There is much on the EU’s plate, above all dealing with the fall-out of the Irish rejection of the Lisbon treaty. Unperturbed, and unlike Germany’s turn at the helm, France has begun its presidency with high ambitions.
France has five priorities for its EU presidency: 1.) Energy- and climate policy; 2.) CAP health-check and budget review process; 3.) a ‘Pact on Migration ‘; 4.) Progress in ESDP; 5.) implementation of the Lisbon Treaty. Besides this, it will inaugurate the Mediterranean Union at the special summit in Paris on July 13th. In addition, France will host no less than thirteen bilateral summits with third countries and begin new EU negotiations with Russia.
However, under the shadow of the Irish ‘no’ to the Lisbon treaty, the French Presidency has begun shifting its priorities. Recent speeches by French leaders have indicated that France would use its EU presidency to try to win over discontenting voters in Europe by getting ‘back to basics’. In his inaugural speech, Mr. Sarkozy focused on the economic and social situation in Europe, implicitly arguing that the Irish ‘no’ vote largely reflected social concerns. His speech pointed to deficiencies in EU trade policies and he again requested more comprehensive goals for the Euro-management of the ECB. But to succeed, France has to understand that its discussion about economic governance in Europe – as much as it is necessary- needs to be framed differently.
…but France will first need to deal with the Irish ‘no’
The consequences of the Irish ‘no’ are not clear. While some argue that the Lisbon Treaty is dead, this view does not reflect mainstream thinking. When European leaders met on 19/ 20 June, the reaction was hesitant. In the main, the leaders argued that the ratification process should be continued. As Slovenian Prime Minister Janez Jana declared: ‘There is firm resolve to proceed, to seek a way out of this situation within the framework as set by the Lisbon Reform Treaty’.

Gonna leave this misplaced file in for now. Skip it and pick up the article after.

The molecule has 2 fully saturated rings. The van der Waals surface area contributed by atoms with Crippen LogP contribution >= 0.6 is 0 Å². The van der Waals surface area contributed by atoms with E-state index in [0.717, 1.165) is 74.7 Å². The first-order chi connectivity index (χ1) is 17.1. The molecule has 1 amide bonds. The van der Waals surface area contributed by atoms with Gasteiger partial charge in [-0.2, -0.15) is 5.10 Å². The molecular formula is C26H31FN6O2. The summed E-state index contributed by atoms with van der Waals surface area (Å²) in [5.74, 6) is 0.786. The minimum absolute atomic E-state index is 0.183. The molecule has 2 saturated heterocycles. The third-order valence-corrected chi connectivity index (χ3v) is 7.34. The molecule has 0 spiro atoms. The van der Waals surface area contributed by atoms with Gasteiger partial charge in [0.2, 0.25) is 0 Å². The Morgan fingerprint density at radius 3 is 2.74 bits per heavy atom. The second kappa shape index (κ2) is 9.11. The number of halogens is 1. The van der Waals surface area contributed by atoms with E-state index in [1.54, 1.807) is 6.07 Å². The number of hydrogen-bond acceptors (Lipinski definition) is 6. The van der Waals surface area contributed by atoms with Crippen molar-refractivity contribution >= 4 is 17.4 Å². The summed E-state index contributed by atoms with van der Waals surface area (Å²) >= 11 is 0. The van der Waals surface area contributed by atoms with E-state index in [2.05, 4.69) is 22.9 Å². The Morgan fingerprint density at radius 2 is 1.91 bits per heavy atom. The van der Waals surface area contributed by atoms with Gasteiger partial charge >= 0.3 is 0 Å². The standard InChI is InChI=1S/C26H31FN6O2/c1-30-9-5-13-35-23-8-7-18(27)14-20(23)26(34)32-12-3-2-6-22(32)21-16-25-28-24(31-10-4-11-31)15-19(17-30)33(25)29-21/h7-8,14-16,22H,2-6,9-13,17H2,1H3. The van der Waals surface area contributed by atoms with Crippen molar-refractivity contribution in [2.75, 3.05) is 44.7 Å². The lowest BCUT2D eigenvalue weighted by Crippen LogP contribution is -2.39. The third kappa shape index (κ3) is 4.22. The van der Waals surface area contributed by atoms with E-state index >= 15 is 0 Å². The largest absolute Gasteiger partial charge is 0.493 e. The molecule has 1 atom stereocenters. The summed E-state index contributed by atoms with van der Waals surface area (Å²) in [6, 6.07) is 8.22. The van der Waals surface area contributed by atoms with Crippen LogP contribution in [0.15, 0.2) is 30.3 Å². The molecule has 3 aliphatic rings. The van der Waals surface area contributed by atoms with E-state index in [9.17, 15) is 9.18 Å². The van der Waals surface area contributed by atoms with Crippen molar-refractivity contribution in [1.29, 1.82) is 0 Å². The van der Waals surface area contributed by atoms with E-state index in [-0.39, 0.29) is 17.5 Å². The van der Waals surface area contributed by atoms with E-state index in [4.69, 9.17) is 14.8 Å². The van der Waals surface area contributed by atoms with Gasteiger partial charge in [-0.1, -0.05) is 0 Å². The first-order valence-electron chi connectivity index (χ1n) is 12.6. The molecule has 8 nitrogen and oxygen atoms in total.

But a few weeks after the referendum, it is still not clear what will happen. Clearly, the Irish ‘no’ has to be respected. Everyone also agreed that the EU is not facing a ‘major political crisis’. Britain’s ratification of the Treaty four days after the Irish ‘no’ carried an important symbolic message that the Treaty was not dead. But over the past two days things have become blurrier with the refusal of the Polish President, Kascinski to sign the ratification law, a new contest from the Czech side and even German concerns.
The official position is that the Irish are to be given time and that the Irish ‘no’ will be debated at the next Council meeting on October 2008. During the French presidency, the Irish are supposed to work on solutions, specifying which Treaty stipulations they cannot accept. The political reading is that the Irish may – as they did in 2001 and as Denmark did in 1992 – sign up to the Treaty albeit with op-outs (in legal terms, a declaration has not the same legal status than a protocol and needs no ratification in all EU countries). The Irish people would then vote a second time on the amended Treaty without a new ratification required in other countries.
Strong leadership is required